Manuscript · June 2014

This work shows that the following problems are equivalent, both in theory and in practice:

*median filtering*: given an $n$-element vector, compute the sliding window median with window size $k$,*piecewise sorting*: given an $n$-element vector, divide it in $n/k$ blocks of length $k$ and sort each block.

By prior work, median filtering is known to be at least as hard as piecewise sorting: with a single median filter operation we can sort $\Theta(n/k)$ blocks of length $\Theta(k)$. The present work shows that median filtering is also as easy as piecewise sorting: we can do median filtering with one piecewise sorting operation and linear-time postprocessing. In particular, median filtering can directly benefit from the vast literature on sorting algorithms—for example, adaptive sorting algorithms imply adaptive median filtering algorithms.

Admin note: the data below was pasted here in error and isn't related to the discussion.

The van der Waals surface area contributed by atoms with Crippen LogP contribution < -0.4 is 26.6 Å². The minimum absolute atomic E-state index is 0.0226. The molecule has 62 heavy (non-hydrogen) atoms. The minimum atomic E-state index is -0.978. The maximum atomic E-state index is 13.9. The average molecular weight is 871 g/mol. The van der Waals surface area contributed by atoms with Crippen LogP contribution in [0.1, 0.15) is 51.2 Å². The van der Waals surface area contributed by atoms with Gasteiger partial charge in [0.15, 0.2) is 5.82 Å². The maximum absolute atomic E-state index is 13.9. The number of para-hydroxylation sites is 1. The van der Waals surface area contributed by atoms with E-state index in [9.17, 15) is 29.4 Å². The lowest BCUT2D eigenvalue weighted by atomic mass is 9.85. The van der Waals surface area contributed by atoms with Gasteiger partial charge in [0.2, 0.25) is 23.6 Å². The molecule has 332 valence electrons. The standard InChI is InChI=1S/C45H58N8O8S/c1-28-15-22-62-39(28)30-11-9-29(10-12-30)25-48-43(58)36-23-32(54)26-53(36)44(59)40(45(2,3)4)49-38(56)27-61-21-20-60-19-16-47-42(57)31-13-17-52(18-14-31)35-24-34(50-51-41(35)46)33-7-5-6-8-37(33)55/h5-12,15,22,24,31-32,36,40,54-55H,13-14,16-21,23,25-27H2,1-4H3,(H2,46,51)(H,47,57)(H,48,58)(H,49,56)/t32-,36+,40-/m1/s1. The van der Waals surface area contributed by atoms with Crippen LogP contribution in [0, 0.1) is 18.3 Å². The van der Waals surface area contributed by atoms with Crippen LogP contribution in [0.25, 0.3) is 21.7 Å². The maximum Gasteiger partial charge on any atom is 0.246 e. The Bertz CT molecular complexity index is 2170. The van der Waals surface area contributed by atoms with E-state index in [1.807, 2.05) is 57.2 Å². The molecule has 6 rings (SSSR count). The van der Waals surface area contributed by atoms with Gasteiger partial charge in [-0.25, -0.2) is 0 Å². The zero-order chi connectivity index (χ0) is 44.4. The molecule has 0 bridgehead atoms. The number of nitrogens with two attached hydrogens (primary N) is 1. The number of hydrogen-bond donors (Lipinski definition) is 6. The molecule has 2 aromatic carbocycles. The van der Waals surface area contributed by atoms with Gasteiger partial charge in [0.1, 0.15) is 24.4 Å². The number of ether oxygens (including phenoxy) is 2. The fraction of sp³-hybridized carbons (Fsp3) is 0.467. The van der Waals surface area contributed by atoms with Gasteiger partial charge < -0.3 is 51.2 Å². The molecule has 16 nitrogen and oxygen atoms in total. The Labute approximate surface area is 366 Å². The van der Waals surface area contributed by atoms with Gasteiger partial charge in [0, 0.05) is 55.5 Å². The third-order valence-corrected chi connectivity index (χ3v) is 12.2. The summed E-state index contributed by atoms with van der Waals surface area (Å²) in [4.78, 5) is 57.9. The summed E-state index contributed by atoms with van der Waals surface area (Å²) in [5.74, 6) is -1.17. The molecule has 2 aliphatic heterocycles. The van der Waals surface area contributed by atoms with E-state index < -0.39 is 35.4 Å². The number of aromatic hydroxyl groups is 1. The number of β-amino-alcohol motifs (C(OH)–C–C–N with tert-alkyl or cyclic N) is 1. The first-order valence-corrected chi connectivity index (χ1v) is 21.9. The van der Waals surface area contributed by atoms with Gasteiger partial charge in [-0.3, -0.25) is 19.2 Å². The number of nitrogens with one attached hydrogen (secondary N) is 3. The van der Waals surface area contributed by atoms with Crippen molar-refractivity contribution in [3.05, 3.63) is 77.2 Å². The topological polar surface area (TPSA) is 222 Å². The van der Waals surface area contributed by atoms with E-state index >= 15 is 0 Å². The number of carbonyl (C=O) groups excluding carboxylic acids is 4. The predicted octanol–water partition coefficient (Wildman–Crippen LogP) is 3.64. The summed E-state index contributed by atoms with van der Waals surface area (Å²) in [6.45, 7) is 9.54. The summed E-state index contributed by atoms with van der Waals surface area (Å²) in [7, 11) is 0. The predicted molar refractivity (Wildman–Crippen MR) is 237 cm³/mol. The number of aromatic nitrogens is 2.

The reduction is very efficient in practice—for random inputs the performance of the new sorting-based algorithm is on a par with the fastest heap-based algorithms, and for benign data distributions it typically outperforms prior algorithms.

The key technical idea is that we can represent the sliding window with a pair of sorted doubly-linked lists: we delete items from one list and add items to the other list. Deletions are easy; additions can be done efficiently if we *reverse the time* twice: First we construct the full list and delete the items in the reverse order. Then we *undo each deletion* with Knuth’s *dancing links* technique.